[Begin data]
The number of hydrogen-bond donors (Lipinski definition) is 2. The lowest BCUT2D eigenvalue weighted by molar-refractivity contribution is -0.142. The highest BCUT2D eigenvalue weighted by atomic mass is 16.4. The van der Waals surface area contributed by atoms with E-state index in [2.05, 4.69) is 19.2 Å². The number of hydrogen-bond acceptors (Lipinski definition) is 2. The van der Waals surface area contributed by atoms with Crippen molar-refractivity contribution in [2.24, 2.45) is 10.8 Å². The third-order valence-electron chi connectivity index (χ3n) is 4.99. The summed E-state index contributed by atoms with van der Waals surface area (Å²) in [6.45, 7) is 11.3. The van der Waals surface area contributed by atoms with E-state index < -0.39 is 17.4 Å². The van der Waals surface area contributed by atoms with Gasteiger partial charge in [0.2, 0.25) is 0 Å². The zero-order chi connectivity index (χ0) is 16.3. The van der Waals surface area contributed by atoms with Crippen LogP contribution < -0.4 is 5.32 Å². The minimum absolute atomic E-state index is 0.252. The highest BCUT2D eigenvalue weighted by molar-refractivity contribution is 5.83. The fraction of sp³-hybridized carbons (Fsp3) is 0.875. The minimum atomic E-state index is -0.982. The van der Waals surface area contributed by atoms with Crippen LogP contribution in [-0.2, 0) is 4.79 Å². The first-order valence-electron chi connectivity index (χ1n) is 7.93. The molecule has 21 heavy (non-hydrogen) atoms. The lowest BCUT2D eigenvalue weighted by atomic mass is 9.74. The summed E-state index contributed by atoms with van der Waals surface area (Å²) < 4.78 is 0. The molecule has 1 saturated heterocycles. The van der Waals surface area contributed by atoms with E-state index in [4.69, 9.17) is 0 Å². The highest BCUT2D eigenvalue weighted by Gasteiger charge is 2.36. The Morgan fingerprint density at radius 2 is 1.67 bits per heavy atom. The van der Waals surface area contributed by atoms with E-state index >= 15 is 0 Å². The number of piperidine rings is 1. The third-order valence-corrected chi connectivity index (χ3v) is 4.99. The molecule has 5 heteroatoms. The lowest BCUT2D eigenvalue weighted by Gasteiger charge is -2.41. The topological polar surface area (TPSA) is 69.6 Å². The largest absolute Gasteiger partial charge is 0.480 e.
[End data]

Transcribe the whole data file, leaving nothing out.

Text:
The number of hydrogen-bond donors (Lipinski definition) is 2. The lowest BCUT2D eigenvalue weighted by molar-refractivity contribution is -0.142. The highest BCUT2D eigenvalue weighted by atomic mass is 16.4. The van der Waals surface area contributed by atoms with E-state index in [2.05, 4.69) is 19.2 Å². The number of hydrogen-bond acceptors (Lipinski definition) is 2. The van der Waals surface area contributed by atoms with Crippen molar-refractivity contribution in [2.24, 2.45) is 10.8 Å². The third-order valence-electron chi connectivity index (χ3n) is 4.99. The summed E-state index contributed by atoms with van der Waals surface area (Å²) in [6.45, 7) is 11.3. The van der Waals surface area contributed by atoms with E-state index < -0.39 is 17.4 Å². The van der Waals surface area contributed by atoms with Gasteiger partial charge in [0.2, 0.25) is 0 Å². The zero-order chi connectivity index (χ0) is 16.3. The van der Waals surface area contributed by atoms with Crippen LogP contribution < -0.4 is 5.32 Å². The minimum absolute atomic E-state index is 0.252. The highest BCUT2D eigenvalue weighted by molar-refractivity contribution is 5.83. The fraction of sp³-hybridized carbons (Fsp3) is 0.875. The minimum atomic E-state index is -0.982. The van der Waals surface area contributed by atoms with Crippen LogP contribution in [-0.2, 0) is 4.79 Å². The first-order valence-electron chi connectivity index (χ1n) is 7.93. The molecule has 21 heavy (non-hydrogen) atoms. The lowest BCUT2D eigenvalue weighted by atomic mass is 9.74. The summed E-state index contributed by atoms with van der Waals surface area (Å²) < 4.78 is 0. The molecule has 1 saturated heterocycles. The van der Waals surface area contributed by atoms with E-state index in [4.69, 9.17) is 0 Å². The highest BCUT2D eigenvalue weighted by Gasteiger charge is 2.36. The Morgan fingerprint density at radius 2 is 1.67 bits per heavy atom. The van der Waals surface area contributed by atoms with E-state index >= 15 is 0 Å². The number of piperidine rings is 1. The third-order valence-corrected chi connectivity index (χ3v) is 4.99. The molecule has 5 heteroatoms. The lowest BCUT2D eigenvalue weighted by Gasteiger charge is -2.41. The topological polar surface area (TPSA) is 69.6 Å². The largest absolute Gasteiger partial charge is 0.480 e.